The Mexican branch of the Anonymous hacking collective has stolen details from e-mail accounts and taken down the website of the National Conference of the Governors (Conago) in protest against widespread corruption.

In a statement on Pastebin, the hacktivists claimed to have taken 14 gigabytes of data from Conago e-mail accounts.

The organisation describes itself as "a forum for institutions in Mexico, an inclusive space, open to all entities of the country, irrespective of political parties".

Anonymous Mexico recently targeted two websites dedicated to Pope Benedict XVI's visit to Mexico and has accused the Vatican of using the trip to shore up the conservative National Action Party (PAN), one of the ruling parties in Mexico.

With its latest hack, the collective argues that Conago's existence is "purely political" and "is not established in any legal provision or regulation".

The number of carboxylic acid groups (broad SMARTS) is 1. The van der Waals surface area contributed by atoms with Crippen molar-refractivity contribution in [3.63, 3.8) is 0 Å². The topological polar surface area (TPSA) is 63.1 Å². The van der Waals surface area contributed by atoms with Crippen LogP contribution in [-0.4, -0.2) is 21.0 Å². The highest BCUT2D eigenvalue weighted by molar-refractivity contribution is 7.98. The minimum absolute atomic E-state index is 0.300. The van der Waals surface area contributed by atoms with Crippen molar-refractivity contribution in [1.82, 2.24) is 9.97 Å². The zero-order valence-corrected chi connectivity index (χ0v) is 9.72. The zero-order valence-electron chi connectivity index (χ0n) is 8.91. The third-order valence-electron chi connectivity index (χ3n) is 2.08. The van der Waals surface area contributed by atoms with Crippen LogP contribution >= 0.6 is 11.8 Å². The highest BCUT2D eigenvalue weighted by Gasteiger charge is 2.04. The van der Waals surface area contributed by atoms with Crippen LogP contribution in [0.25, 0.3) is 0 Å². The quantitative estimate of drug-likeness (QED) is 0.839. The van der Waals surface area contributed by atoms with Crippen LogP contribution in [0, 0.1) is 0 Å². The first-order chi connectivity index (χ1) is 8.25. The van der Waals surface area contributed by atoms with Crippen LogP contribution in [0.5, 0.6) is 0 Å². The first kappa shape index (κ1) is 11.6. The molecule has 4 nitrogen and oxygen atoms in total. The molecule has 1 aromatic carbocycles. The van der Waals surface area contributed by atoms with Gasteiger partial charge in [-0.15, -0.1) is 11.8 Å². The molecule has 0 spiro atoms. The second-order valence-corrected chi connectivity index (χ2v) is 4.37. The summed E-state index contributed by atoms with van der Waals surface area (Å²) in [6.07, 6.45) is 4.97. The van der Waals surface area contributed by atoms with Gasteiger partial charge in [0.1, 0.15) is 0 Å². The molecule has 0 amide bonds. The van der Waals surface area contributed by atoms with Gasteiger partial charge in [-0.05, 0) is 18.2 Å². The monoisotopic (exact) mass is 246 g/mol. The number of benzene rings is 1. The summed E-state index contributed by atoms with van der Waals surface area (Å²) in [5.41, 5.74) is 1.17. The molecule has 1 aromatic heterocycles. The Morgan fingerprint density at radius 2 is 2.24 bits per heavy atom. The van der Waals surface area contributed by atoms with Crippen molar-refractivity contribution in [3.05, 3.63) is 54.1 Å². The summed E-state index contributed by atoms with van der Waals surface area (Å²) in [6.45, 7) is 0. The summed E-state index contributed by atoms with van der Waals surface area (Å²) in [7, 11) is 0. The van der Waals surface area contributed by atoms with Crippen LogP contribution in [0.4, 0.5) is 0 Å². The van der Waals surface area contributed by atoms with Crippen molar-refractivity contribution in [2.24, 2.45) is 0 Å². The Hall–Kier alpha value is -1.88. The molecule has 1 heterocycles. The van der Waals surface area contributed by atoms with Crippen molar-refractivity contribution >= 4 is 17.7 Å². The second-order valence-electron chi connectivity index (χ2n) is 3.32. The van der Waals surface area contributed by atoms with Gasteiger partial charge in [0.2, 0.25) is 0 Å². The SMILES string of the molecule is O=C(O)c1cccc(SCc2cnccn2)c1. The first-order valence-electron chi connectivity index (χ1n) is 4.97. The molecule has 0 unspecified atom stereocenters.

According to Anonymous, Conago is made up of "corrupt governors who are always in corruption scandals, fraud, and links with drug trafficking", which makes it is "a mockery of the Mexican people and spending more for our pock­ets".

Anonymous Mexico made headlines last year with OpCartel, a cyber-operation that targeted drug cartels in response to the alleged kidnapping of one of its members by a criminal group near Veracruz stadium, in Mexico City.

The operation, which initially aimed to take down the cartel, was later called off after the blogger was released and a victory was claimed over Los Zetas, one of the most violent cartels in Mexico.

The hacking group then shifted its focus from the cartel to the Mexican government, calling on the wider Anonymous community to attack government agencies within the country.